Understanding the Saskatoon house price puzzle

If you read the story in today’s Star Phoenix titled, “City housing price surges: Average sale price of Saskatoon house tops $160,000,” you might be a little confused, especially if you’ve been reading my blog or reviewing my statistics. I’d like to make a small contribution to this discussion and add just a couple of the missing pieces.

The “year-end average figure of $160,577” which is related to “houses” in this story, actually represents the average sale price of Saskatoon homes across all of 2006.

Included in that average are condominiums and mobile homes. The average selling price of a Saskatoon house actually came in at approximately $171,000 for all of 2006.

Of course, the other potential problem with one-year averages is that they are often skewed by some old data, particularly in markets where prices are changing rapidly. Those houses which sold at a lower price at the start of 2006 tend to skew the average down and give a slightly distorted picture of what one might expect to pay for an average house in today’s market. This was one of the primary reasons that I added six-month averages to myAverage Sale Price of Saskatoon Houses page and my Saskatoon Neighbourhood – Profiles and Price Trends page. In a market which is changing rapidly, the six-month average represents a more realistic reflection of current market prices.

Having said all of that, I’ll note that the average selling price of a house in Saskatoon over the last six months is $176,153, substantially higher than you might have guessed from reading this story. Given the fact that current listing inventories are extremely low, it’s reasonable to assume that the average is closer to $180,000 at this time.

Unfortunately, I cannot provide you with a link to this story as it didn’t make the Star Phoenix website today. Instead, they feature the article, “Edward Jones at home in Sask,” which discusses the investment brokerages plan to open offices “in our community” so that new sales people can go “door knocking in neighbourhoods.” I’d like to thank the Star Phoenix for the warning.

Norm Fisher
Royal LePage Vidorra

So you want to invest in Saskatoon real estate

Saskatoon is obviously gaining a national reputation as a hot spot. There is little doubt that our city is doing well and the Saskatoon real estate market is healthy and strong showing several years of decent appreciation. At the same time, many of Canada’s major markets have been showing signs of cooling off, so of course, Saskatoon is standing out amongst them all.

Lately, there has been a dramatic increase in the number of investors who are expressing interest in adding some Saskatoon real estate to their portfolios. My strong Internet presence and high search engine visibility brings me lots of inquiries from serious, and sometimes, not so serious buyers. I’ve dealt with many email inquiries from prospective investors over the last two weeks.

I have a few tips for out of province investors which I sincerely hope will be helpful.

All successful investors which I’ve met have a preference for certain types of properties and specific goals they wish to achieve. Some of the investors I’ve encountered lately seem to be lacking that focus and express interest in everything from $50,000 condos to $50,000,000 shopping malls. It’s difficult for an agent to be effective for you when you don’t know what you want. Be open to discussing your objectives with your agent. It helps us to help you effectively.Talk to some agents on the phone. Your real estate investment is very serious business and email communications often lead to confusion. For something this important, we should be talking. If we can’t do it face to face, let’s speak on the phone. You can reach me toll-free at 1-888-978-6676.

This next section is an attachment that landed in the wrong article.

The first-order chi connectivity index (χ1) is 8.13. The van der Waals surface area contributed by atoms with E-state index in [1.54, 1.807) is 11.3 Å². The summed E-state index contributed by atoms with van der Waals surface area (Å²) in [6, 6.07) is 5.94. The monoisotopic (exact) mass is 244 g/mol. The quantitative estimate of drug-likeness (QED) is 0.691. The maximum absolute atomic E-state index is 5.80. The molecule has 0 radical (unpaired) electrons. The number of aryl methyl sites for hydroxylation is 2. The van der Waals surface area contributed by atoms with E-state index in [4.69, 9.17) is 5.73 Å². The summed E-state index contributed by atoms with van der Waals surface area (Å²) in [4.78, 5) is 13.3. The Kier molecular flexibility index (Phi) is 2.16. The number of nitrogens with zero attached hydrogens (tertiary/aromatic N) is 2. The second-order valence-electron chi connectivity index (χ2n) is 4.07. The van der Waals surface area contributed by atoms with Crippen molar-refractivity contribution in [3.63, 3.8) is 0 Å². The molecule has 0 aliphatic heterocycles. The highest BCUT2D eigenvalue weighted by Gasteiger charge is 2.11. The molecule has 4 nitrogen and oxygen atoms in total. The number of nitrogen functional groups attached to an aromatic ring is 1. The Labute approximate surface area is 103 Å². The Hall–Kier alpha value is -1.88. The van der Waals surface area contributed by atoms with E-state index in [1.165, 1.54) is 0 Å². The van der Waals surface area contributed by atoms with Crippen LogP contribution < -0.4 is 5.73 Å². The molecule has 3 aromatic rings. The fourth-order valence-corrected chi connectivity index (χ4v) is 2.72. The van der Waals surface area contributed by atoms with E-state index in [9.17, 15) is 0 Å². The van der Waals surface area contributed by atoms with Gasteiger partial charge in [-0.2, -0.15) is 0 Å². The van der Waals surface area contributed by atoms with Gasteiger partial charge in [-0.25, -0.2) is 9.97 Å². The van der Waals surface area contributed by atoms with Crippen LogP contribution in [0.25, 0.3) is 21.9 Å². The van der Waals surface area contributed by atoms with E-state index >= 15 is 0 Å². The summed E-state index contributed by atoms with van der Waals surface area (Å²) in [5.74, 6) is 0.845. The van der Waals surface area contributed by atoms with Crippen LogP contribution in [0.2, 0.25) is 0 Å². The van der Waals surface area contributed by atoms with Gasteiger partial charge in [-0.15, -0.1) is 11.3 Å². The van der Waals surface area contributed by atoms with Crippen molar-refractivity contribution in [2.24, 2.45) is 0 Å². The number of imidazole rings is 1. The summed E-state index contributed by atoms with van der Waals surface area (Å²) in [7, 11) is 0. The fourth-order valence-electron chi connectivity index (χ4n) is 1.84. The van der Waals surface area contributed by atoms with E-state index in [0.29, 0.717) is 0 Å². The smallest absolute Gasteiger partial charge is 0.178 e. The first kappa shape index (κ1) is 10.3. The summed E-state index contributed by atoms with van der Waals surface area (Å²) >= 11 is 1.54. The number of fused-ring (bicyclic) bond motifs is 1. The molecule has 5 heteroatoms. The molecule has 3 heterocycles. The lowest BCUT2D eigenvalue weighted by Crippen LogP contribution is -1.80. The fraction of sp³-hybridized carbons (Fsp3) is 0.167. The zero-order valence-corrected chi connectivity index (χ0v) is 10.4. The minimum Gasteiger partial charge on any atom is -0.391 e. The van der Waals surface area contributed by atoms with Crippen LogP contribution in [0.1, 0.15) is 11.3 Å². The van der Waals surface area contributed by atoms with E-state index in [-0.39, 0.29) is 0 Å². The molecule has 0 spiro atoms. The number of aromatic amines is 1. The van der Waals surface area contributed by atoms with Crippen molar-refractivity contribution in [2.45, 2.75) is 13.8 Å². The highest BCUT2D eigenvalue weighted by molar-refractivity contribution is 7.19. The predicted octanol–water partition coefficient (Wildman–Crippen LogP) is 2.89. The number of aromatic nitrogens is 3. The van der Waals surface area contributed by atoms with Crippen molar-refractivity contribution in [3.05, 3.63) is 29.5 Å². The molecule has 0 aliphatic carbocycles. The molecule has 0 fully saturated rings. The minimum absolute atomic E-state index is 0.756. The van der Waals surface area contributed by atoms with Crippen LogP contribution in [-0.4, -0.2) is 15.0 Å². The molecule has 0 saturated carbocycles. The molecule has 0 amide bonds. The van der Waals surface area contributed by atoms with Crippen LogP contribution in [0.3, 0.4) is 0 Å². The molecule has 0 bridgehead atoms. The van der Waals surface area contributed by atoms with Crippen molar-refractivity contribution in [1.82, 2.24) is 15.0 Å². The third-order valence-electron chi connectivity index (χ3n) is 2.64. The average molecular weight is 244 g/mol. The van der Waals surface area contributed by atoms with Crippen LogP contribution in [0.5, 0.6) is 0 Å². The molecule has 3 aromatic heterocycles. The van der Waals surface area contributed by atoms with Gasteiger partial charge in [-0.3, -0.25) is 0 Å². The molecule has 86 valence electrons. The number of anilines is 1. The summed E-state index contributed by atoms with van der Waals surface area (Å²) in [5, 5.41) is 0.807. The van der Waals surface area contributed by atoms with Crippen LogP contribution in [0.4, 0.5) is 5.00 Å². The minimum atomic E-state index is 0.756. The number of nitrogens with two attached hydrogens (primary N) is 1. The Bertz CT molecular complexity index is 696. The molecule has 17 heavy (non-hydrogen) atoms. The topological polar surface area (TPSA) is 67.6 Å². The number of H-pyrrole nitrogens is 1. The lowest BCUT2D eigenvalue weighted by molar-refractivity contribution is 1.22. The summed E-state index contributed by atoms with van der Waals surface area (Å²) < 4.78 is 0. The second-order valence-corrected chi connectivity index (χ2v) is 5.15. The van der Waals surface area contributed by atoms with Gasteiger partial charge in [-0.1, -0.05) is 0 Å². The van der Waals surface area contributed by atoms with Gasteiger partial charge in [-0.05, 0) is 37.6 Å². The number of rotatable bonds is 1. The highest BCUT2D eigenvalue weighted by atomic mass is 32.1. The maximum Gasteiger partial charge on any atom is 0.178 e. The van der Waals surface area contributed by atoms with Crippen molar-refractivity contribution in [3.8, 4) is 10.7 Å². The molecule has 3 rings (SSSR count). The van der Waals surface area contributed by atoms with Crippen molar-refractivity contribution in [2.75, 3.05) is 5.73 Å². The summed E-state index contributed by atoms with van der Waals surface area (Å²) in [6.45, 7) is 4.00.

Some of those I’ve corresponded with by email seem to have a need to impress with tales of great wealth. This kind of talk, coming from someone I’ve never met makes me want to proceed very cautiously and sometimes not at all. There are so many scams out there today that we have to be careful. Promises of big business possibilities during an initial email contact are going to be viewed with suspicion.

I’m most impressed by a few thoughtful questions. Even if you already know the answers, doing so tells me that you know what you need to know, and it gives you an opportunity to find out if I know anything. If you don’t care whether I know the market or not, it causes me to question how serious you are.

Be prepared to forward a deposit. As I said earlier, there are buyers all over the place here and most of them are ready to act when the right property comes up. If you and your chequebook are 500 miles away, we really don’t stand a chance. Having an adequate deposit in trust, in Saskatoon is the only way that you can be ready. Real estate trust funds of up to $5,000 are insured by the Real Estate Assurance Fund in Saskatchewan. If you’re dealing with a licensed broker your money is placed in trust where it’s safe and ready to work for you when the time is right.

Be prepared to conduct your transactions in accordance with local customs. Real estate is done in many ways, in many different places. Your offers will be taken most seriously if you seek advice from your agent on how things work in the Saskatoon market.